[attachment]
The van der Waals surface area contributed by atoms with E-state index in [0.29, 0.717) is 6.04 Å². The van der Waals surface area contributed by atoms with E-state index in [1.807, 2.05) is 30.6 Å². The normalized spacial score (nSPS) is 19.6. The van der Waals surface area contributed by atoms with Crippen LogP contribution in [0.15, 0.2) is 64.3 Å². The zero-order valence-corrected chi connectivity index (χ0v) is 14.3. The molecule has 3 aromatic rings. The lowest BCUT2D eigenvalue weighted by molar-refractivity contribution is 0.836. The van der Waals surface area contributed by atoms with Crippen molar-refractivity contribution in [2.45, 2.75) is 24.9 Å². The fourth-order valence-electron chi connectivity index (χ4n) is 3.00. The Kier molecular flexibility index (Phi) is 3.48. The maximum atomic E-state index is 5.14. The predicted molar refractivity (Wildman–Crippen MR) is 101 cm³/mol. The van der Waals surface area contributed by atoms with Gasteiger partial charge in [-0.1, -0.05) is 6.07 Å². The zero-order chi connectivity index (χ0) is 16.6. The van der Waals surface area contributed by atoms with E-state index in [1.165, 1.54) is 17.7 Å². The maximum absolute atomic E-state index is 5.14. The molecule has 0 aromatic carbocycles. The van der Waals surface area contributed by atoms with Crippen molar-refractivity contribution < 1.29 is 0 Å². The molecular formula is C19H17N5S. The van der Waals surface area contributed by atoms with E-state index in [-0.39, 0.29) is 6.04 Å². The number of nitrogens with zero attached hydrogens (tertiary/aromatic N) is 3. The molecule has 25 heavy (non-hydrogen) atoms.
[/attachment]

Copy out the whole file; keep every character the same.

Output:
The van der Waals surface area contributed by atoms with E-state index in [0.29, 0.717) is 6.04 Å². The van der Waals surface area contributed by atoms with E-state index in [1.807, 2.05) is 30.6 Å². The normalized spacial score (nSPS) is 19.6. The van der Waals surface area contributed by atoms with Crippen LogP contribution in [0.15, 0.2) is 64.3 Å². The zero-order valence-corrected chi connectivity index (χ0v) is 14.3. The molecule has 3 aromatic rings. The lowest BCUT2D eigenvalue weighted by molar-refractivity contribution is 0.836. The van der Waals surface area contributed by atoms with Crippen molar-refractivity contribution in [2.45, 2.75) is 24.9 Å². The fourth-order valence-electron chi connectivity index (χ4n) is 3.00. The Kier molecular flexibility index (Phi) is 3.48. The maximum atomic E-state index is 5.14. The predicted molar refractivity (Wildman–Crippen MR) is 101 cm³/mol. The van der Waals surface area contributed by atoms with Gasteiger partial charge in [-0.1, -0.05) is 6.07 Å². The zero-order chi connectivity index (χ0) is 16.6. The van der Waals surface area contributed by atoms with E-state index in [1.165, 1.54) is 17.7 Å². The maximum absolute atomic E-state index is 5.14. The molecule has 0 aromatic carbocycles. The van der Waals surface area contributed by atoms with Crippen molar-refractivity contribution < 1.29 is 0 Å². The molecular formula is C19H17N5S. The van der Waals surface area contributed by atoms with E-state index in [-0.39, 0.29) is 6.04 Å². The number of nitrogens with zero attached hydrogens (tertiary/aromatic N) is 3. The molecule has 25 heavy (non-hydrogen) atoms.